Clearly, the deep artesian aquifer presents more potential for health problems than does the shallow aquifer. But the deep artesian aquifer is also a “better” aquifer because it supplies water more readily than does the shallow aquifer. As a generalization, the TDS content of the water increases with increasing depth. There is no point in drilling much deeper because the water becomes too salty to drink. Sodium (fluoride, and just about all other dissolved species, especially chloride) increases in concentration toward the southeast as is shown on the accompanying map. The reason for this fact is just bad luck. Approximately 35 million years ago an object from outer space hit the ocean around Cape Charles. The impact pulverized the rocks, making it easier for water to flow through them, and seawater rushed in to fill the crater. Therefore salty water is not only closer to the Northern Neck than it would otherwise have been had the impact not occurred, but it is easier for salty water to move to the northwest as we continue to lower the pressure in our artesian aquifers by withdrawal of water. There is no evidence from Health Department records that the process of saline intrusion has begun anywhere in either Northumberland or Lancaster counties yet.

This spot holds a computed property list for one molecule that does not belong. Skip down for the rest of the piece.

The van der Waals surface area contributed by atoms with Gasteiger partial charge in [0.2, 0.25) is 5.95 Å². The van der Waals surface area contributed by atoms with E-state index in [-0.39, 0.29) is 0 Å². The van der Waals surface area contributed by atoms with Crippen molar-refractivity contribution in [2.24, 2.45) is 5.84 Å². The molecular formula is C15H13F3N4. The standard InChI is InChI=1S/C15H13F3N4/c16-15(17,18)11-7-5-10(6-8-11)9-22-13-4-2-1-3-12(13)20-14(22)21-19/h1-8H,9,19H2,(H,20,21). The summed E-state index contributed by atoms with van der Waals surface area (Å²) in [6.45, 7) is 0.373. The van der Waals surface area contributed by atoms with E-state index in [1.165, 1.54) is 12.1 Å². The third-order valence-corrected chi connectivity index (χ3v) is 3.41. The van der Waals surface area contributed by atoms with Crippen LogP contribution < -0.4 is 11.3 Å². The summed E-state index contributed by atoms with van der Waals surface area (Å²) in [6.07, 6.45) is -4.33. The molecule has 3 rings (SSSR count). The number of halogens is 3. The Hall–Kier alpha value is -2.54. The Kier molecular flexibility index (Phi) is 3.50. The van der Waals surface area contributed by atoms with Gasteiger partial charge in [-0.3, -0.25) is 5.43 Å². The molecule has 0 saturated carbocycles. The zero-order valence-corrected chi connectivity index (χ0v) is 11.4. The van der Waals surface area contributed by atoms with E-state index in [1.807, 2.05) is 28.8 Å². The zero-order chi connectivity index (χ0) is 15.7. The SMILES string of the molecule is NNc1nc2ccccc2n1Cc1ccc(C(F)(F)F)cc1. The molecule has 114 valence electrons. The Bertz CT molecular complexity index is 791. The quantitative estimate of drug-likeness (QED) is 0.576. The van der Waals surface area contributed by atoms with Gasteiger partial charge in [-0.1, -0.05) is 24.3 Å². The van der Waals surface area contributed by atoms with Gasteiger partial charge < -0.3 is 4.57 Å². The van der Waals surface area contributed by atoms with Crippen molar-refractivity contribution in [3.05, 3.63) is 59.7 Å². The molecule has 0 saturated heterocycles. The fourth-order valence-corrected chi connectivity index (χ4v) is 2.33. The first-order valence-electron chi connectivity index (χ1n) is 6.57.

The water in both our artesian aquifers is classified by geochemists as a “sodium-bicarbonate” type, which is common throughout the world.
Bicarbonate (the HCO3- ion) is also commonly expressed as “alkalinity.” The water in our artesian aquifers is thousands or tens of thousands of years old. With time, as rain moved down the eastward-sloping aquifers from near the fall line, or vertically across the confining layers, chemical reactions progressed. Acid-producing reactions, including the decomposition of organic material, caused calcium carbonate (shell) to dissolve, producing a calcium-bicarbonate type of water. Neutralization of the acid by calcium carbonate resulted in a “hard” alkaline water with a pH of about 8.5. Uptake of calcium and release of sodium by clay minerals (ion exchange) accounts for the “soft” sodium-bicarbonate composition of the water today. In contrast to artesian water, rain is acid, with a pH typically around 4. Most of our plants are adapted to our acid soils, and the use of sodium-rich alkaline deep artesian water for irrigation can cause problems with plant growth.
Various kinds of water treatment processes are available to remove the sodium and other dissolved substances from the water, or to replace them with other substances. All kinds of water treatment are expensive and maintenance-intensive, and are unnecessary on a whole-house basis. Drinking bottled water may be the least expensive alternative for people worried about health effects of water from our deep aquifers, and rainwater harvesting is a simple and inexpensive solution to small-scale irrigation problems. Eventually, perhaps a century from now, water quality will have degraded and water levels in wells will have dropped to the point that alternative sources of water, like reservoirs, will be necessary.
If you missed a NAPS Stewardship tip, they can all be found, along with links to other sources of information, at the NAPS web site. Previous steward ship tips have addressed shallow aquifers, deep aquifers and rainwater harvesting, as well as water withdrawal by Maryland causing wells along the Potomac to go dry.